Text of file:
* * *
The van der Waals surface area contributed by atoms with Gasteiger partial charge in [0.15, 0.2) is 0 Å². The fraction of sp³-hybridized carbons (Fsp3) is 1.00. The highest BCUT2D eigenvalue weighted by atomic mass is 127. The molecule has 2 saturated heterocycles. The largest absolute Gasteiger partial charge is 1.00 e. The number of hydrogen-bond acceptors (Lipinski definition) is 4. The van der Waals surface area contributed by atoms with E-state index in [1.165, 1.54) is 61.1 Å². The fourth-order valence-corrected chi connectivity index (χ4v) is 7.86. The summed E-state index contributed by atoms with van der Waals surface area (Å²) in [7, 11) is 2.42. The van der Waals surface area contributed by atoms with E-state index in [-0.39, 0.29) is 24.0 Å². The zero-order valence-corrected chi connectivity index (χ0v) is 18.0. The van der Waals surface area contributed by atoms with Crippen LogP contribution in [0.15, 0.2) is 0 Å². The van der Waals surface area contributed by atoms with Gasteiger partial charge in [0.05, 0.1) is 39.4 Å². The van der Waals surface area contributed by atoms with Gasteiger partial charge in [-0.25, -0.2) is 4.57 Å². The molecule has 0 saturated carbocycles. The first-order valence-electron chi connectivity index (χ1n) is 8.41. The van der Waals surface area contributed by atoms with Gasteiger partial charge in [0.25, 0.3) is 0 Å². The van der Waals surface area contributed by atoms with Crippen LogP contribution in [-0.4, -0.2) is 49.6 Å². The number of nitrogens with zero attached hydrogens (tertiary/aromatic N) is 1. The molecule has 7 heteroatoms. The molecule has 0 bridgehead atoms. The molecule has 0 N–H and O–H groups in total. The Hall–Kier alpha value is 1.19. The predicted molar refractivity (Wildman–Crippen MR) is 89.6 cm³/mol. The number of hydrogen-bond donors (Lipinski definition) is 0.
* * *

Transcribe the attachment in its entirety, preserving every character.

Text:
The van der Waals surface area contributed by atoms with Gasteiger partial charge in [0.15, 0.2) is 0 Å². The fraction of sp³-hybridized carbons (Fsp3) is 1.00. The highest BCUT2D eigenvalue weighted by atomic mass is 127. The molecule has 2 saturated heterocycles. The largest absolute Gasteiger partial charge is 1.00 e. The number of hydrogen-bond acceptors (Lipinski definition) is 4. The van der Waals surface area contributed by atoms with E-state index in [1.165, 1.54) is 61.1 Å². The fourth-order valence-corrected chi connectivity index (χ4v) is 7.86. The summed E-state index contributed by atoms with van der Waals surface area (Å²) in [7, 11) is 2.42. The van der Waals surface area contributed by atoms with E-state index in [-0.39, 0.29) is 24.0 Å². The zero-order valence-corrected chi connectivity index (χ0v) is 18.0. The van der Waals surface area contributed by atoms with Crippen LogP contribution in [0.15, 0.2) is 0 Å². The van der Waals surface area contributed by atoms with Gasteiger partial charge in [0.05, 0.1) is 39.4 Å². The van der Waals surface area contributed by atoms with Gasteiger partial charge in [-0.25, -0.2) is 4.57 Å². The molecule has 0 saturated carbocycles. The first-order valence-electron chi connectivity index (χ1n) is 8.41. The van der Waals surface area contributed by atoms with Gasteiger partial charge in [0.25, 0.3) is 0 Å². The van der Waals surface area contributed by atoms with Crippen LogP contribution in [-0.4, -0.2) is 49.6 Å². The number of nitrogens with zero attached hydrogens (tertiary/aromatic N) is 1. The molecule has 7 heteroatoms. The molecule has 0 bridgehead atoms. The molecule has 0 N–H and O–H groups in total. The Hall–Kier alpha value is 1.19. The predicted molar refractivity (Wildman–Crippen MR) is 89.6 cm³/mol. The number of hydrogen-bond donors (Lipinski definition) is 0.